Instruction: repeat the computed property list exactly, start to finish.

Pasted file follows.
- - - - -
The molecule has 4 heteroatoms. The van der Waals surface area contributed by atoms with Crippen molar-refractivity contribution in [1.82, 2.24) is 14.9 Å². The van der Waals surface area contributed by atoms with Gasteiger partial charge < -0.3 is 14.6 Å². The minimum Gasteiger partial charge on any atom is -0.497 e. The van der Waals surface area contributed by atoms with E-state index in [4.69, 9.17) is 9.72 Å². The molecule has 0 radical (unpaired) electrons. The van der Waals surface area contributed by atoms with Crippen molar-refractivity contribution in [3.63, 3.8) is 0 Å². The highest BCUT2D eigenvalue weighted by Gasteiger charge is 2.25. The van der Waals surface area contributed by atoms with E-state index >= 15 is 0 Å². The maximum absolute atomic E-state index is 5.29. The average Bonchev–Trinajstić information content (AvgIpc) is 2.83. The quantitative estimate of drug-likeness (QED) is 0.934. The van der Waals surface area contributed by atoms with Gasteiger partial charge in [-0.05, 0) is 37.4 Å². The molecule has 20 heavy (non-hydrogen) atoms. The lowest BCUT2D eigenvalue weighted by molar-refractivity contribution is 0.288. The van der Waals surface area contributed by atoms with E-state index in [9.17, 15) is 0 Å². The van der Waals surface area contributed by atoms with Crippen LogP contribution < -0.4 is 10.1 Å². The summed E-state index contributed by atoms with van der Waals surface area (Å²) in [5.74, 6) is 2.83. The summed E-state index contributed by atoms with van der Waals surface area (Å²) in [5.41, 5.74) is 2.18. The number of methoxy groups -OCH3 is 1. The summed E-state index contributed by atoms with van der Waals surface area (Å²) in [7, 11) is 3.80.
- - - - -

The molecule has 4 heteroatoms. The van der Waals surface area contributed by atoms with Crippen molar-refractivity contribution in [1.82, 2.24) is 14.9 Å². The van der Waals surface area contributed by atoms with Gasteiger partial charge < -0.3 is 14.6 Å². The minimum Gasteiger partial charge on any atom is -0.497 e. The van der Waals surface area contributed by atoms with E-state index in [4.69, 9.17) is 9.72 Å². The molecule has 0 radical (unpaired) electrons. The van der Waals surface area contributed by atoms with Crippen molar-refractivity contribution in [3.63, 3.8) is 0 Å². The highest BCUT2D eigenvalue weighted by Gasteiger charge is 2.25. The van der Waals surface area contributed by atoms with E-state index >= 15 is 0 Å². The maximum absolute atomic E-state index is 5.29. The average Bonchev–Trinajstić information content (AvgIpc) is 2.83. The quantitative estimate of drug-likeness (QED) is 0.934. The van der Waals surface area contributed by atoms with Gasteiger partial charge in [-0.05, 0) is 37.4 Å². The molecule has 20 heavy (non-hydrogen) atoms. The lowest BCUT2D eigenvalue weighted by molar-refractivity contribution is 0.288. The van der Waals surface area contributed by atoms with E-state index in [9.17, 15) is 0 Å². The van der Waals surface area contributed by atoms with Crippen LogP contribution < -0.4 is 10.1 Å². The summed E-state index contributed by atoms with van der Waals surface area (Å²) in [5.74, 6) is 2.83. The summed E-state index contributed by atoms with van der Waals surface area (Å²) in [5.41, 5.74) is 2.18. The number of methoxy groups -OCH3 is 1. The summed E-state index contributed by atoms with van der Waals surface area (Å²) in [7, 11) is 3.80.